Dr. Will Cole, Guest
6 Triggers for Autoimmune Thyroid + How to Avoid Them
Thyroid disorders affect millions of people around the world. Millions more are undiagnosed, going years of their lives not knowing why they have symptoms like debilitating fatigue, weight gain, depression, anxiety, hair falling out or digestive problems.
Research estimates that up to 90% of thyroid conditions are autoimmune in nature. Autoimmune conditions are a combination of genetic susceptibilities and environmental triggers, so knowing what can trigger them is one of the first steps to regaining your health.
Here are some of the most common lifestyle triggers that may trigger your immune system to attack your thyroid, known as an autoimmune “thyroid storm.”
Bacterial, parasitic, fungal and yeast infections are associated with just about every autoimmune condition, due to the fact that the majority of our immune system is found in the microbiome. Autoimmune thyroid disorders (AITD) are no exception. In the above study, 36% of Graves’ disease patients had evidence of a recent viral or bacterial infection.
So how do infections trigger AITD? Researchers suspect a dysfunction known as molecular mimicry is responsible. This is when a microbial antigen cross-reacts with your antigens and triggers an inflammatory response.
The infamous “G” word, the protein found in wheat, rye, oats, barley and spelt, has a strong link with autoimmune thyroid cases. It’s important to realize that you don’t have to have celiac disease to have a gluten intolerance. The inflammatory effects of gluten were shown to last up to six months each time you eat it, so you can see the far-reaching effects of this protein. Conventional medicine practitioners typically don’t run the proper tests to see if this is a trigger in individual cases.
This is very important to understand, because iodine is given out as the natural solution to thyroid problems, but can trigger a thyroid storm for autoimmune cases. While iodine is needed for thyroid hormone production, several studies have found that increased iodine intake is associated with autoimmune hypothyroidism.
Research has also found an increased thyroid antibodies with iodine supplementation. This just goes to show that what works for one person may not be right for another, even when it comes to natural treatments.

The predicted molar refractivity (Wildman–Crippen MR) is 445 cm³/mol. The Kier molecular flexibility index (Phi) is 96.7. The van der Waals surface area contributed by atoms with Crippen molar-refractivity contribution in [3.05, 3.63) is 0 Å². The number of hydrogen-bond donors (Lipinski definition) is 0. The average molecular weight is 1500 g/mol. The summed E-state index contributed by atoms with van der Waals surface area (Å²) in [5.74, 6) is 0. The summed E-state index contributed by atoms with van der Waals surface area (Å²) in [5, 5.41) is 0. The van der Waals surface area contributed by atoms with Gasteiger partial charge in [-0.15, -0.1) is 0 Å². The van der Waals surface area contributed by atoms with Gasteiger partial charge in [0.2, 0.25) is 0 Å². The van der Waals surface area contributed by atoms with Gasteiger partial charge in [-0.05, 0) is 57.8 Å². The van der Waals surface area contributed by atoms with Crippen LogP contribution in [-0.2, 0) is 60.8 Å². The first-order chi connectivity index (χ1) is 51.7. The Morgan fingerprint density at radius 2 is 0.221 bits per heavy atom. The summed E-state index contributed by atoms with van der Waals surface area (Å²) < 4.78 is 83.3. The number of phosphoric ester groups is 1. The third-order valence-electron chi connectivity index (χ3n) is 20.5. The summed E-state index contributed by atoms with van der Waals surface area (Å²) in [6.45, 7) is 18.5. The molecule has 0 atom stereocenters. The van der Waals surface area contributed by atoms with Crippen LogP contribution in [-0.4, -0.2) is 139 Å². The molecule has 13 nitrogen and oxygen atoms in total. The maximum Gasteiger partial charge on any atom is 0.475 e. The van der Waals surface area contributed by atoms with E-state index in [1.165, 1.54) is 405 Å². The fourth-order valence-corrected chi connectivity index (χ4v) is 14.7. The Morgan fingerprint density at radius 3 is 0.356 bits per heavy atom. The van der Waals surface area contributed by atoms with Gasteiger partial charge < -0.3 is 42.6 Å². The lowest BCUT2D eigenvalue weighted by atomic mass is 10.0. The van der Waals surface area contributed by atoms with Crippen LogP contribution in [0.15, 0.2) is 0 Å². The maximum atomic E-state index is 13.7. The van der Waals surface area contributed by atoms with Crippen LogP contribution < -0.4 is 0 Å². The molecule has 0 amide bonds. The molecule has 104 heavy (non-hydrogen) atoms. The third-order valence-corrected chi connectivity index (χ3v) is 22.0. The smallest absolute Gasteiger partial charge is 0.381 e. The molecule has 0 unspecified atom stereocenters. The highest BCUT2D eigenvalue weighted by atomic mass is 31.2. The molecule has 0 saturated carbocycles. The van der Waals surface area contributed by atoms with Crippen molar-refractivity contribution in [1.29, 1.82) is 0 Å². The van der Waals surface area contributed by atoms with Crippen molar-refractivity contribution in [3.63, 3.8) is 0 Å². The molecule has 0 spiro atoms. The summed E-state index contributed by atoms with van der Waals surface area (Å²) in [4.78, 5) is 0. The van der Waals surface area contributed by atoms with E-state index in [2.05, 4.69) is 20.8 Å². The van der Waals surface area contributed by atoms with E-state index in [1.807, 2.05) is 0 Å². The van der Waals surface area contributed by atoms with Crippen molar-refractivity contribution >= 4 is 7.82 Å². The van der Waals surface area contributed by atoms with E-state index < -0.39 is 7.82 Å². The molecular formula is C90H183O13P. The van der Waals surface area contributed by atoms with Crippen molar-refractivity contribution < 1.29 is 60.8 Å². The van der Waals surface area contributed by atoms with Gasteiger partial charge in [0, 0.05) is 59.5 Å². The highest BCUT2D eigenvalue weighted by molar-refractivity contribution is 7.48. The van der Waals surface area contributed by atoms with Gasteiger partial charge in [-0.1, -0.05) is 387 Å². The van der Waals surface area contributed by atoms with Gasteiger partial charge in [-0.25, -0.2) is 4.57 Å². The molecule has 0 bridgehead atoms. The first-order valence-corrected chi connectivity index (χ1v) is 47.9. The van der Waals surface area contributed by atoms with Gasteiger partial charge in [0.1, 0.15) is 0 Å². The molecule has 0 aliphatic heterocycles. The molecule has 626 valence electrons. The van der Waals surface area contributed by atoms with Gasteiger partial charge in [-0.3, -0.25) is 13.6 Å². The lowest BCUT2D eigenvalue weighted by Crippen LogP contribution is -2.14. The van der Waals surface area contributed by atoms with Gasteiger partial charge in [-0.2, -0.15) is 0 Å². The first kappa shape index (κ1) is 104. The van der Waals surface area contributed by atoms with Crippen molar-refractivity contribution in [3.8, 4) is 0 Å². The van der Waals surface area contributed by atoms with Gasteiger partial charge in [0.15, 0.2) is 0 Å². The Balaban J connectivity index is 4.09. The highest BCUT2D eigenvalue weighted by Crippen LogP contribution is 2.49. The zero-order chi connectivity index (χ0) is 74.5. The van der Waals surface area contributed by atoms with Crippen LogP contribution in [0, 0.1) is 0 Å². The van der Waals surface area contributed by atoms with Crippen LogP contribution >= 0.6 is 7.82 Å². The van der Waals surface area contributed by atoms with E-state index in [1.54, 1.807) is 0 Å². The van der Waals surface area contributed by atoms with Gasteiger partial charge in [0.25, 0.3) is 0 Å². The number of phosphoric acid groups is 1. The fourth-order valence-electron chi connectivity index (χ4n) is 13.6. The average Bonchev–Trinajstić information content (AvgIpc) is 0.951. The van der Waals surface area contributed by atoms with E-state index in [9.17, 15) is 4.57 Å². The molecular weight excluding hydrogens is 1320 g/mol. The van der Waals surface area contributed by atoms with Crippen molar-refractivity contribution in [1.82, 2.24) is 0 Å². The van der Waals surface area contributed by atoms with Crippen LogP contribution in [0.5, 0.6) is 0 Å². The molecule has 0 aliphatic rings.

Countless times over the years, I’ve seen people notice the decline of their health during stressful times. Research has confirmed the stress-autoimmune connection. Two studies, one from 1991 and the other from 2001 both found that autoimmune thyroid patients had more stressful life events before their diagnosis compared to control groups.
5. Artificial Sweeteners
Sweeteners like saccharine (Sweet’N Low), sucralose (Splenda) or aspartame (Equal and NutraSweet) are in many diet and zero-calorie drinks and foods. Simply eliminating artificial sweeteners and diet soda may even reverse Hashimoto’s. The mechanism seems to be their negative effect on the microbiome.Thyroid disorders affect millions of people around the world. Millions more are undiagnosed,… Click To Tweet
Obviously smoking isn’t healthy for anyone, but in genetically susceptible people it can be especially disastrous. Multiple studies have looked at the effects of smoking on people with autoimmune thyroid disorders. One study observed an increase in autoimmune hypothyroidism in women, while another study showed an increase in Graves’ disease in smokers.
In addition to these triggers, there are other common triggers for autoimmune conditions that need to looked at in every case.
So where do you go from here? I want to give you some action steps to start getting answers and solutions:
- Have a full functional medicine thyroid panel ran to find out any missing links in your case.
- If you know you have an autoimmune response against your thyroid, learn about the other thyroid factors that can complicate an autoimmune case that won’t show up on standard labs.
- Implement some of these natural tools to balance your immune system.
- Find a functional medicine practitioner who’s experienced with autoimmune cases. We coach people all around the world on these matters. If you want to see if functional medicine is right for you, take advantage of a free functional medicine evaluation via phone or webcam.
About the Author
Dr. William Cole, DC, graduated from Southern California University of Health Sciences in Los Angeles, California. He has his post doctorate education and training in Functional Medicine and Clinical Nutrition. Dr. Cole consults in the Pittsburgh area and phone or webcam consultations for people around the world. He specializes in clinically investigating underlying factors and customizing health programs for chronic conditions such as thyroid issues, autoimmune, hormonal dysfunctions, digestive disorders, diabetes, heart disease and fibromyalgia. Visit Drwillcole.com for more information and subscribe to his free monthly Future Health Newsletter to stay plugged in with healthy tips and recipes.